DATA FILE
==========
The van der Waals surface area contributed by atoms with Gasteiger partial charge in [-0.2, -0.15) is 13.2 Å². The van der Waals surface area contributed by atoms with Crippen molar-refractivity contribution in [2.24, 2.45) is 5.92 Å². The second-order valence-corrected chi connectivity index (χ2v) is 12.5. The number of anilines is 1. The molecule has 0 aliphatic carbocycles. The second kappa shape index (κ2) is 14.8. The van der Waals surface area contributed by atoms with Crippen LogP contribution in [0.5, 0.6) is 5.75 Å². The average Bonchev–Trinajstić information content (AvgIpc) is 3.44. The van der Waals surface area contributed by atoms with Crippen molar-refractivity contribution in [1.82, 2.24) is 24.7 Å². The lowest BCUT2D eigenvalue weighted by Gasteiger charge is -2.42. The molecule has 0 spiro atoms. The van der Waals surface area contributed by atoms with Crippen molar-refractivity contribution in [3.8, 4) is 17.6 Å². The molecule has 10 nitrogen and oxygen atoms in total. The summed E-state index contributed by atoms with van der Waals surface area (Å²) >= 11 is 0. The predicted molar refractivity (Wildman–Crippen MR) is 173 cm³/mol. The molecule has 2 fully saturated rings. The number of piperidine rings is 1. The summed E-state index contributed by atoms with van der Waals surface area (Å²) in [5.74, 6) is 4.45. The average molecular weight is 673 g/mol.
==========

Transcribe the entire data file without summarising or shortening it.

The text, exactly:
The van der Waals surface area contributed by atoms with Gasteiger partial charge in [-0.2, -0.15) is 13.2 Å². The van der Waals surface area contributed by atoms with Crippen molar-refractivity contribution in [2.24, 2.45) is 5.92 Å². The second-order valence-corrected chi connectivity index (χ2v) is 12.5. The number of anilines is 1. The molecule has 0 aliphatic carbocycles. The second kappa shape index (κ2) is 14.8. The van der Waals surface area contributed by atoms with Crippen LogP contribution in [0.5, 0.6) is 5.75 Å². The average Bonchev–Trinajstić information content (AvgIpc) is 3.44. The van der Waals surface area contributed by atoms with Crippen molar-refractivity contribution in [1.82, 2.24) is 24.7 Å². The lowest BCUT2D eigenvalue weighted by Gasteiger charge is -2.42. The molecule has 0 spiro atoms. The van der Waals surface area contributed by atoms with Crippen molar-refractivity contribution in [3.8, 4) is 17.6 Å². The molecule has 10 nitrogen and oxygen atoms in total. The summed E-state index contributed by atoms with van der Waals surface area (Å²) >= 11 is 0. The predicted molar refractivity (Wildman–Crippen MR) is 173 cm³/mol. The molecule has 2 fully saturated rings. The number of piperidine rings is 1. The summed E-state index contributed by atoms with van der Waals surface area (Å²) in [5.74, 6) is 4.45. The average molecular weight is 673 g/mol.